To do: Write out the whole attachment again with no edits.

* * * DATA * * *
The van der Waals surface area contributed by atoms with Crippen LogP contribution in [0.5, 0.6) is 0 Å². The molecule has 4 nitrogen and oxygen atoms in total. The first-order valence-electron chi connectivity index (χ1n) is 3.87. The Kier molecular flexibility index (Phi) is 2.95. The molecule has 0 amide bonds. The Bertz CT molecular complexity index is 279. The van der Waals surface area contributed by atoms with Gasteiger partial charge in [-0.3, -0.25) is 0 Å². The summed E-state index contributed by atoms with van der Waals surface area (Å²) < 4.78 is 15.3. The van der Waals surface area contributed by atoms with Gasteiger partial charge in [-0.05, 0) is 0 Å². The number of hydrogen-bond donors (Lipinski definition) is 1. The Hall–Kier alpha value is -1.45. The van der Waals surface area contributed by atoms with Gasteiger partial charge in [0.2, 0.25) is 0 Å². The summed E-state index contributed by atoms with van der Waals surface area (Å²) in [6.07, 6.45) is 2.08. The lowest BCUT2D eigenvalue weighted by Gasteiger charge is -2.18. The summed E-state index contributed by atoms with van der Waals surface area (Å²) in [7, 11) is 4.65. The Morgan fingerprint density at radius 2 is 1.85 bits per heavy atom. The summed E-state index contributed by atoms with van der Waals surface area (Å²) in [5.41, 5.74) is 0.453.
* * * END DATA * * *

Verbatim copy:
The van der Waals surface area contributed by atoms with Crippen LogP contribution in [0.5, 0.6) is 0 Å². The molecule has 4 nitrogen and oxygen atoms in total. The first-order valence-electron chi connectivity index (χ1n) is 3.87. The Kier molecular flexibility index (Phi) is 2.95. The molecule has 0 amide bonds. The Bertz CT molecular complexity index is 279. The van der Waals surface area contributed by atoms with Gasteiger partial charge in [-0.3, -0.25) is 0 Å². The summed E-state index contributed by atoms with van der Waals surface area (Å²) < 4.78 is 15.3. The van der Waals surface area contributed by atoms with Gasteiger partial charge in [-0.05, 0) is 0 Å². The number of hydrogen-bond donors (Lipinski definition) is 1. The Hall–Kier alpha value is -1.45. The van der Waals surface area contributed by atoms with Gasteiger partial charge in [0.2, 0.25) is 0 Å². The summed E-state index contributed by atoms with van der Waals surface area (Å²) in [6.07, 6.45) is 2.08. The lowest BCUT2D eigenvalue weighted by Gasteiger charge is -2.18. The summed E-state index contributed by atoms with van der Waals surface area (Å²) in [7, 11) is 4.65. The Morgan fingerprint density at radius 2 is 1.85 bits per heavy atom. The summed E-state index contributed by atoms with van der Waals surface area (Å²) in [5.41, 5.74) is 0.453.